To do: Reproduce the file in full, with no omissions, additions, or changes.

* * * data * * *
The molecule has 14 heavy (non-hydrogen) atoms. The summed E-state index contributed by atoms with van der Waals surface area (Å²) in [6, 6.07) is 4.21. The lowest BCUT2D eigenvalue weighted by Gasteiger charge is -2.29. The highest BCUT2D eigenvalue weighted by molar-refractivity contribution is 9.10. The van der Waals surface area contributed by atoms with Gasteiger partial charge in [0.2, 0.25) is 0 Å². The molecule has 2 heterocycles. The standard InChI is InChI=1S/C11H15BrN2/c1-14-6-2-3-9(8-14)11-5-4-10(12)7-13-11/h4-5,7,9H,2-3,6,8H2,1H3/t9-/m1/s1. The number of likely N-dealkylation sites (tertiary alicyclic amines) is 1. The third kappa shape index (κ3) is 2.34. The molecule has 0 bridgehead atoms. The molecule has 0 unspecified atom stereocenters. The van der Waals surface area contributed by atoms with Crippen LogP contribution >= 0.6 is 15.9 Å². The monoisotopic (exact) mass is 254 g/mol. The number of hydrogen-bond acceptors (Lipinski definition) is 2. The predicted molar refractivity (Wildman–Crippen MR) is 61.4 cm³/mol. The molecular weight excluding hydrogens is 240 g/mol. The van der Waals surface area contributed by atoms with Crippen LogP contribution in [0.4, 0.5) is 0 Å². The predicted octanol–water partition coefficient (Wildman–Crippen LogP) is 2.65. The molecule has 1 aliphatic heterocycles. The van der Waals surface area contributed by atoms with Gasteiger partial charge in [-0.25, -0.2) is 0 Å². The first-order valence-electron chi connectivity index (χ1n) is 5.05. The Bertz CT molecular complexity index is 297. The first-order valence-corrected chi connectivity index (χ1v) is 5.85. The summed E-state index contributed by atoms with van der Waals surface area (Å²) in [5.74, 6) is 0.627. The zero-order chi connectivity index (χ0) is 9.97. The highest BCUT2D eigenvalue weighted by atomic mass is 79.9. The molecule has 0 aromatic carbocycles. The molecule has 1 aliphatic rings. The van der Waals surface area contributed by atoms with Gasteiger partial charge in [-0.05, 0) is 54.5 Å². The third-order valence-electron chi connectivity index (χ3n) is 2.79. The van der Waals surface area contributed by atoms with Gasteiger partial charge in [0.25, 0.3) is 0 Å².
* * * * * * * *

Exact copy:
The molecule has 14 heavy (non-hydrogen) atoms. The summed E-state index contributed by atoms with van der Waals surface area (Å²) in [6, 6.07) is 4.21. The lowest BCUT2D eigenvalue weighted by Gasteiger charge is -2.29. The highest BCUT2D eigenvalue weighted by molar-refractivity contribution is 9.10. The van der Waals surface area contributed by atoms with Gasteiger partial charge in [0.2, 0.25) is 0 Å². The molecule has 2 heterocycles. The standard InChI is InChI=1S/C11H15BrN2/c1-14-6-2-3-9(8-14)11-5-4-10(12)7-13-11/h4-5,7,9H,2-3,6,8H2,1H3/t9-/m1/s1. The number of likely N-dealkylation sites (tertiary alicyclic amines) is 1. The third kappa shape index (κ3) is 2.34. The molecule has 0 bridgehead atoms. The molecule has 0 unspecified atom stereocenters. The van der Waals surface area contributed by atoms with Crippen LogP contribution >= 0.6 is 15.9 Å². The monoisotopic (exact) mass is 254 g/mol. The number of hydrogen-bond acceptors (Lipinski definition) is 2. The predicted molar refractivity (Wildman–Crippen MR) is 61.4 cm³/mol. The molecular weight excluding hydrogens is 240 g/mol. The van der Waals surface area contributed by atoms with Crippen LogP contribution in [0.4, 0.5) is 0 Å². The predicted octanol–water partition coefficient (Wildman–Crippen LogP) is 2.65. The molecule has 1 aliphatic heterocycles. The van der Waals surface area contributed by atoms with Gasteiger partial charge in [-0.25, -0.2) is 0 Å². The first-order valence-electron chi connectivity index (χ1n) is 5.05. The Bertz CT molecular complexity index is 297. The first-order valence-corrected chi connectivity index (χ1v) is 5.85. The summed E-state index contributed by atoms with van der Waals surface area (Å²) in [5.74, 6) is 0.627. The zero-order chi connectivity index (χ0) is 9.97. The highest BCUT2D eigenvalue weighted by atomic mass is 79.9. The molecule has 0 aromatic carbocycles. The molecule has 1 aliphatic rings. The van der Waals surface area contributed by atoms with Gasteiger partial charge in [-0.05, 0) is 54.5 Å². The third-order valence-electron chi connectivity index (χ3n) is 2.79. The van der Waals surface area contributed by atoms with Gasteiger partial charge in [0.25, 0.3) is 0 Å².